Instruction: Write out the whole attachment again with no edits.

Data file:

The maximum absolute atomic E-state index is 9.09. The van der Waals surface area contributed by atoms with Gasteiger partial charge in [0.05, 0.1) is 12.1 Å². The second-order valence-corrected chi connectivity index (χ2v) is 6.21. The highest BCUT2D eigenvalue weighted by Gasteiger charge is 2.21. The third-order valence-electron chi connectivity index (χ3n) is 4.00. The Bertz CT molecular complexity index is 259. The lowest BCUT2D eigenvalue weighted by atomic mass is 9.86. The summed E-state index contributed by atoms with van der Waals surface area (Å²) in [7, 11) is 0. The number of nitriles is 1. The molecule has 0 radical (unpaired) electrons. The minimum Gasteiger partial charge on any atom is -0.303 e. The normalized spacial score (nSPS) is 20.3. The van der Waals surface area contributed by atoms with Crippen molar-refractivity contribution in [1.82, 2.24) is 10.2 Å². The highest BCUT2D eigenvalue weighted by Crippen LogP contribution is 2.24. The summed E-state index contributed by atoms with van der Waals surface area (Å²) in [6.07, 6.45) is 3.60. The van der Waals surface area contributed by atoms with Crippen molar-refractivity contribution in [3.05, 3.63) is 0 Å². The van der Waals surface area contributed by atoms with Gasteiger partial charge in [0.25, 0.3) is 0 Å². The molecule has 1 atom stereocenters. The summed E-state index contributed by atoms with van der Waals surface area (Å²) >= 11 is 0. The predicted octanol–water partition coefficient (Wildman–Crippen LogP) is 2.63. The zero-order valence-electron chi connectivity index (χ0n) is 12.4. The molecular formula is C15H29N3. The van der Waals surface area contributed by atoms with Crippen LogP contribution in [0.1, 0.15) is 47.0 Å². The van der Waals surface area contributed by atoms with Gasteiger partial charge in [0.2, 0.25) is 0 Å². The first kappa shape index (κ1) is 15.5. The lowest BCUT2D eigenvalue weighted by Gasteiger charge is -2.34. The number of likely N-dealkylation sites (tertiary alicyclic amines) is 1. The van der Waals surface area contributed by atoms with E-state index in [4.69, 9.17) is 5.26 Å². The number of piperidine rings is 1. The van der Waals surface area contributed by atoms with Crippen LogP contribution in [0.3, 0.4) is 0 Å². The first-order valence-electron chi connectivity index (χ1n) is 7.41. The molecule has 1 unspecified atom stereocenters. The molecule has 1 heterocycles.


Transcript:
The maximum absolute atomic E-state index is 9.09. The van der Waals surface area contributed by atoms with Gasteiger partial charge in [0.05, 0.1) is 12.1 Å². The second-order valence-corrected chi connectivity index (χ2v) is 6.21. The highest BCUT2D eigenvalue weighted by Gasteiger charge is 2.21. The third-order valence-electron chi connectivity index (χ3n) is 4.00. The Bertz CT molecular complexity index is 259. The lowest BCUT2D eigenvalue weighted by atomic mass is 9.86. The summed E-state index contributed by atoms with van der Waals surface area (Å²) in [7, 11) is 0. The number of nitriles is 1. The molecule has 0 radical (unpaired) electrons. The minimum Gasteiger partial charge on any atom is -0.303 e. The normalized spacial score (nSPS) is 20.3. The van der Waals surface area contributed by atoms with Crippen molar-refractivity contribution in [1.82, 2.24) is 10.2 Å². The highest BCUT2D eigenvalue weighted by Crippen LogP contribution is 2.24. The summed E-state index contributed by atoms with van der Waals surface area (Å²) in [6.07, 6.45) is 3.60. The van der Waals surface area contributed by atoms with Crippen molar-refractivity contribution in [3.05, 3.63) is 0 Å². The van der Waals surface area contributed by atoms with Gasteiger partial charge in [0.25, 0.3) is 0 Å². The molecule has 1 atom stereocenters. The summed E-state index contributed by atoms with van der Waals surface area (Å²) >= 11 is 0. The predicted octanol–water partition coefficient (Wildman–Crippen LogP) is 2.63. The zero-order valence-electron chi connectivity index (χ0n) is 12.4. The molecular formula is C15H29N3. The van der Waals surface area contributed by atoms with Crippen LogP contribution in [0.1, 0.15) is 47.0 Å². The van der Waals surface area contributed by atoms with Gasteiger partial charge in [0.2, 0.25) is 0 Å². The first kappa shape index (κ1) is 15.5. The lowest BCUT2D eigenvalue weighted by Gasteiger charge is -2.34. The number of likely N-dealkylation sites (tertiary alicyclic amines) is 1. The van der Waals surface area contributed by atoms with E-state index in [4.69, 9.17) is 5.26 Å². The number of piperidine rings is 1. The van der Waals surface area contributed by atoms with Crippen LogP contribution in [0.3, 0.4) is 0 Å². The first-order valence-electron chi connectivity index (χ1n) is 7.41. The molecule has 1 unspecified atom stereocenters. The molecule has 1 heterocycles.